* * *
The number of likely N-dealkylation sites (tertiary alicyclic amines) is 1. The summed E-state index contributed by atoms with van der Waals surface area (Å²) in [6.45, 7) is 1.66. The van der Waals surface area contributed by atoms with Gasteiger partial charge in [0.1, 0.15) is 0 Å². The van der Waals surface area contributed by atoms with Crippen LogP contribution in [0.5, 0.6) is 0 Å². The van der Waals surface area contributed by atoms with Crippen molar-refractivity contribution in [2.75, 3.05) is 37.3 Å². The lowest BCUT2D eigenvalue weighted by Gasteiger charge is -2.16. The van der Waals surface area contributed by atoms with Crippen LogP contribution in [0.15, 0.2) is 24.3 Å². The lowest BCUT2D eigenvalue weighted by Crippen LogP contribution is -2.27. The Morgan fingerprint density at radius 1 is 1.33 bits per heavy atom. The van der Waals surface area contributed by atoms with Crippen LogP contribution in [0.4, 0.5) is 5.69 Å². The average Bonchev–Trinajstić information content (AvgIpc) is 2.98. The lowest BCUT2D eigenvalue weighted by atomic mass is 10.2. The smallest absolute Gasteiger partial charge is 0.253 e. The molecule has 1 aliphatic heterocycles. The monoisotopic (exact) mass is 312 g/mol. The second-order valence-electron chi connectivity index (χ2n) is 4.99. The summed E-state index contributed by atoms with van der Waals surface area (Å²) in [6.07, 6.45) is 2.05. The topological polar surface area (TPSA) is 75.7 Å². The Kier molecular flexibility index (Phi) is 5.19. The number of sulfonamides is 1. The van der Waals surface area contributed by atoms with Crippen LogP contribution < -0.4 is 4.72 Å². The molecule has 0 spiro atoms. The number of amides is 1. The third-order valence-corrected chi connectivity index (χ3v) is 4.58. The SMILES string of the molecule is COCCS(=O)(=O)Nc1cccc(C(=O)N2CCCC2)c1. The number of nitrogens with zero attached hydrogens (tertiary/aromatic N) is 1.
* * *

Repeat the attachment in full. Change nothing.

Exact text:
The number of likely N-dealkylation sites (tertiary alicyclic amines) is 1. The summed E-state index contributed by atoms with van der Waals surface area (Å²) in [6.45, 7) is 1.66. The van der Waals surface area contributed by atoms with Gasteiger partial charge in [0.1, 0.15) is 0 Å². The van der Waals surface area contributed by atoms with Crippen LogP contribution in [0.5, 0.6) is 0 Å². The van der Waals surface area contributed by atoms with Crippen molar-refractivity contribution in [2.75, 3.05) is 37.3 Å². The lowest BCUT2D eigenvalue weighted by Gasteiger charge is -2.16. The van der Waals surface area contributed by atoms with Crippen LogP contribution in [0.15, 0.2) is 24.3 Å². The lowest BCUT2D eigenvalue weighted by Crippen LogP contribution is -2.27. The Morgan fingerprint density at radius 1 is 1.33 bits per heavy atom. The van der Waals surface area contributed by atoms with Crippen LogP contribution in [0.4, 0.5) is 5.69 Å². The average Bonchev–Trinajstić information content (AvgIpc) is 2.98. The lowest BCUT2D eigenvalue weighted by atomic mass is 10.2. The smallest absolute Gasteiger partial charge is 0.253 e. The molecule has 1 aliphatic heterocycles. The monoisotopic (exact) mass is 312 g/mol. The second-order valence-electron chi connectivity index (χ2n) is 4.99. The summed E-state index contributed by atoms with van der Waals surface area (Å²) in [6.07, 6.45) is 2.05. The topological polar surface area (TPSA) is 75.7 Å². The Kier molecular flexibility index (Phi) is 5.19. The number of sulfonamides is 1. The van der Waals surface area contributed by atoms with Crippen LogP contribution < -0.4 is 4.72 Å². The molecule has 0 spiro atoms. The number of amides is 1. The third-order valence-corrected chi connectivity index (χ3v) is 4.58. The SMILES string of the molecule is COCCS(=O)(=O)Nc1cccc(C(=O)N2CCCC2)c1. The number of nitrogens with zero attached hydrogens (tertiary/aromatic N) is 1.